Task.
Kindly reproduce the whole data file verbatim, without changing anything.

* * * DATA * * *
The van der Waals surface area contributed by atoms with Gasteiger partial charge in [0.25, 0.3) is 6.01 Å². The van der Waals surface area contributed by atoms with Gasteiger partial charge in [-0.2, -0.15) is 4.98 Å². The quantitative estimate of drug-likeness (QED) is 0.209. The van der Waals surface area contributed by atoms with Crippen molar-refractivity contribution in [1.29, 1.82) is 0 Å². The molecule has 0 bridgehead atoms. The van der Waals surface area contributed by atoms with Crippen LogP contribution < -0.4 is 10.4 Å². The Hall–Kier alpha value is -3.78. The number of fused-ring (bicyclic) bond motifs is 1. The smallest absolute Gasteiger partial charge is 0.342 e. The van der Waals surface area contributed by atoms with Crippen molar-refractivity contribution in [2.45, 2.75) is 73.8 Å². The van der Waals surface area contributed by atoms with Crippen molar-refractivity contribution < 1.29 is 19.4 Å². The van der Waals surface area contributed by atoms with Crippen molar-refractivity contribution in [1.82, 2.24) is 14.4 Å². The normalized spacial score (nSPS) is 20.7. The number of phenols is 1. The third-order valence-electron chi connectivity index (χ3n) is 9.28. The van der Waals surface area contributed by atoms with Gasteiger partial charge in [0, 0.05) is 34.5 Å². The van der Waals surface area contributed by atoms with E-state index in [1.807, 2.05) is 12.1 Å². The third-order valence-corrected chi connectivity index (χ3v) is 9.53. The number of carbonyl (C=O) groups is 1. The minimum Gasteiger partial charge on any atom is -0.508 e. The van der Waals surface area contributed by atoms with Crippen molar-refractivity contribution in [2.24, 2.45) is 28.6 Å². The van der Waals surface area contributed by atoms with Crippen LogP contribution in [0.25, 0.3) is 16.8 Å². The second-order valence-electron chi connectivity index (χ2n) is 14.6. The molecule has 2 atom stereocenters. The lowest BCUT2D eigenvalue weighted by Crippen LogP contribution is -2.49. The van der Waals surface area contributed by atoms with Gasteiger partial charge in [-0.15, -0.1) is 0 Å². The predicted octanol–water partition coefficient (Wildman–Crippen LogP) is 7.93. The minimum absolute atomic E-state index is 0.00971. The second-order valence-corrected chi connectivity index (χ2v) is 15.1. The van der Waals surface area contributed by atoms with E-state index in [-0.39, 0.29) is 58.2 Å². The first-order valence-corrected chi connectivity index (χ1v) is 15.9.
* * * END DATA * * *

The van der Waals surface area contributed by atoms with Gasteiger partial charge in [0.25, 0.3) is 6.01 Å². The van der Waals surface area contributed by atoms with Gasteiger partial charge in [-0.2, -0.15) is 4.98 Å². The quantitative estimate of drug-likeness (QED) is 0.209. The van der Waals surface area contributed by atoms with Crippen molar-refractivity contribution in [1.29, 1.82) is 0 Å². The molecule has 0 bridgehead atoms. The van der Waals surface area contributed by atoms with Crippen LogP contribution < -0.4 is 10.4 Å². The Hall–Kier alpha value is -3.78. The number of fused-ring (bicyclic) bond motifs is 1. The smallest absolute Gasteiger partial charge is 0.342 e. The van der Waals surface area contributed by atoms with Crippen molar-refractivity contribution in [2.45, 2.75) is 73.8 Å². The van der Waals surface area contributed by atoms with Crippen molar-refractivity contribution < 1.29 is 19.4 Å². The van der Waals surface area contributed by atoms with Crippen molar-refractivity contribution in [1.82, 2.24) is 14.4 Å². The normalized spacial score (nSPS) is 20.7. The number of phenols is 1. The third-order valence-electron chi connectivity index (χ3n) is 9.28. The van der Waals surface area contributed by atoms with Gasteiger partial charge in [0, 0.05) is 34.5 Å². The van der Waals surface area contributed by atoms with E-state index in [1.807, 2.05) is 12.1 Å². The third-order valence-corrected chi connectivity index (χ3v) is 9.53. The number of carbonyl (C=O) groups is 1. The minimum Gasteiger partial charge on any atom is -0.508 e. The van der Waals surface area contributed by atoms with Crippen molar-refractivity contribution in [2.24, 2.45) is 28.6 Å². The van der Waals surface area contributed by atoms with Crippen LogP contribution in [0.25, 0.3) is 16.8 Å². The second-order valence-electron chi connectivity index (χ2n) is 14.6. The molecule has 2 atom stereocenters. The lowest BCUT2D eigenvalue weighted by Crippen LogP contribution is -2.49. The van der Waals surface area contributed by atoms with Gasteiger partial charge in [-0.15, -0.1) is 0 Å². The predicted octanol–water partition coefficient (Wildman–Crippen LogP) is 7.93. The minimum absolute atomic E-state index is 0.00971. The second-order valence-corrected chi connectivity index (χ2v) is 15.1. The van der Waals surface area contributed by atoms with E-state index in [-0.39, 0.29) is 58.2 Å². The first-order valence-corrected chi connectivity index (χ1v) is 15.9.